Robert Lindsay’s role in this episode is minor compared to the first two tele-movies in the series. When the Duchess calls Captain Pellew “Sir Edward”, it’s the first time in the series that it dawned on me that Captain Pellew was a nobleman. I suppose it should have been a no-brainer, but not being familiar with the hierarchy of the British military left me missing on this important point. It’s important because it demonstrates even more the endearment and respect Pellew must have gained for Hornblower to pull him through the ranks and entrust him with the responsibilities he is given. Lindsay is believable as the nobleman who has found a young man of incredible talent whom he takes under his wing. He comes off as a doting father-figure intent on cultivating what is best about the young Lieutenant.
To know the background of who Hornblower is and why he has risen to the position of acting Lieutenant of the British frigate Indefatigable, you’ll have to view the first two episodes. Otherwise, you’ll be in a situation where an already somewhat weak story is somewhat weaker. The first four stories in this series aired on consecutive Sunday evenings on A&E, making them serialized.
There is no real explanation given for the relationship between Hornblower and the men he commands, and it’s important to the story to really know the background between them. They give Hornblower a great deal of loyalty, trust, and respect. It has been earned over the course of the series up until now, although his gaining the respect and loyalty of Hunter is shown through this story. The actors who portray the crew are all supporting cast, and do an exceptional job.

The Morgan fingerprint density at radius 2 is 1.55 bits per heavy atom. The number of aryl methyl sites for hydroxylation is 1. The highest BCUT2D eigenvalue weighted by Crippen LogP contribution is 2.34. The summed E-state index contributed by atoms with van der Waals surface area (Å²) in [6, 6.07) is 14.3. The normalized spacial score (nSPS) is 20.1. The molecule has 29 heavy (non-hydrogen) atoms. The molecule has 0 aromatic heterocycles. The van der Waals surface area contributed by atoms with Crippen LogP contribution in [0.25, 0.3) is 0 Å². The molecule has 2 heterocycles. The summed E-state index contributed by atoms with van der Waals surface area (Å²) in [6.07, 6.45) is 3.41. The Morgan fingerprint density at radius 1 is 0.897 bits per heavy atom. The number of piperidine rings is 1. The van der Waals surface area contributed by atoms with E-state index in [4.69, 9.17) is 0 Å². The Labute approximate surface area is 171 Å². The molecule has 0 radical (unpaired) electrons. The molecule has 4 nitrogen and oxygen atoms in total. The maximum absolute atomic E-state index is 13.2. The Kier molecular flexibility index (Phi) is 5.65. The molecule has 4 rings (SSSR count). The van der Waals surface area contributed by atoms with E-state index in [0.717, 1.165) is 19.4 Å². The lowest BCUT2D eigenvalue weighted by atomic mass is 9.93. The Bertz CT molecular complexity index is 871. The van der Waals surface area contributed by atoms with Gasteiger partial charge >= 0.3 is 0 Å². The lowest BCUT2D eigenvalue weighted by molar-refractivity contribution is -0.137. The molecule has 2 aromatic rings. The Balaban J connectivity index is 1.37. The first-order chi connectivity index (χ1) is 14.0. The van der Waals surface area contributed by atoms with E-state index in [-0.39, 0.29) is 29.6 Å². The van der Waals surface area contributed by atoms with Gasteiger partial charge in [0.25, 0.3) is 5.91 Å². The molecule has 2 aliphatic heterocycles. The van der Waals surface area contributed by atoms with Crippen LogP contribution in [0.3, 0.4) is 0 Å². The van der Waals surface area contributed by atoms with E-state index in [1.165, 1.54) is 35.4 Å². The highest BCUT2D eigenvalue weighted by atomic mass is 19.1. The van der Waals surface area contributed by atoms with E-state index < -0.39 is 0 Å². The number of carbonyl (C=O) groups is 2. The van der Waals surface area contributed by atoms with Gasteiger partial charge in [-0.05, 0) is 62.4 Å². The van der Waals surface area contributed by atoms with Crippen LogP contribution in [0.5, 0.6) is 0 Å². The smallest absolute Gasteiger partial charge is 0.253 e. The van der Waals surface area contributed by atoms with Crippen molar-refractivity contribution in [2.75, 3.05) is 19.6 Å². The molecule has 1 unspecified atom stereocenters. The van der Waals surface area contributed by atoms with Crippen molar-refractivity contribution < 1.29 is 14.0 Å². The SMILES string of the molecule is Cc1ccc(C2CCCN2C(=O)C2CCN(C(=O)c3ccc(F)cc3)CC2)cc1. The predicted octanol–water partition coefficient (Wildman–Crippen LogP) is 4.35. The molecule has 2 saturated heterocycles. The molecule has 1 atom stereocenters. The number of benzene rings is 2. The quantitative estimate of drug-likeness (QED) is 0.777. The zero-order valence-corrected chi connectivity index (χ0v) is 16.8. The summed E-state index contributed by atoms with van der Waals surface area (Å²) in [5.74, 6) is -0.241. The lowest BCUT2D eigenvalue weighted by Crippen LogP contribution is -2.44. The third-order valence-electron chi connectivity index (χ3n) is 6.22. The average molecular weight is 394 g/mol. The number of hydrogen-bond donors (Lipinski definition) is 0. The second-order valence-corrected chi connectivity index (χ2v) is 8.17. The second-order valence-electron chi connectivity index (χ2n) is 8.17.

The costuming for this series is marvelous. I really felt as if I were back watching the events of this time period unfold before me. The soundtrack as well accompanies the events so perfectly, that at times it sets the tone and I hardly notice that it is there. Yet, when listening specifically for it, I marvel at its beauty and simplicity. If I have one major complaint about the setting it’s that the men look too clean and well-kept during their time in the prison. Their hair looks clean and well-coiffed, even after spending days sweating in the hot sun. However, Kennedy’s hair is much more grown-out and he does appear much more bedraggled than the crew that just enters the prison.
On this disc is a documentary on the behind-the-scenes making of all four of the Horatio Hornblower tele-films. It’s very interesting to see the various locations and the amount of work that went into making the first four films of this series. More went into recreating everything authentic to the time period for these tele-films than go into some feature films. It gives a new appreciation to the work and dedication that went into the making of the four tele-films of the series, as well as the dedication by executives of A&E to making sure the series was done right, rather than cheap.
For anyone who really enjoys period films, the Horatio Hornblower films are a great addition to your collection. This one is a bit weaker than the other stories, with a bit less action and more talk than the others, but it is still a good film. The lack of action in the story is more than offset by the documentary included on the disc, making it a worthwhile part of the collection of Horatio Hornblower films.
Previous episode in series (link): Horatio Hornblower: The Fire Ships
Next episode in series (link): Horatio Hornblower – The Wrong War
Categories: Horatio Hornblower, Television Reviews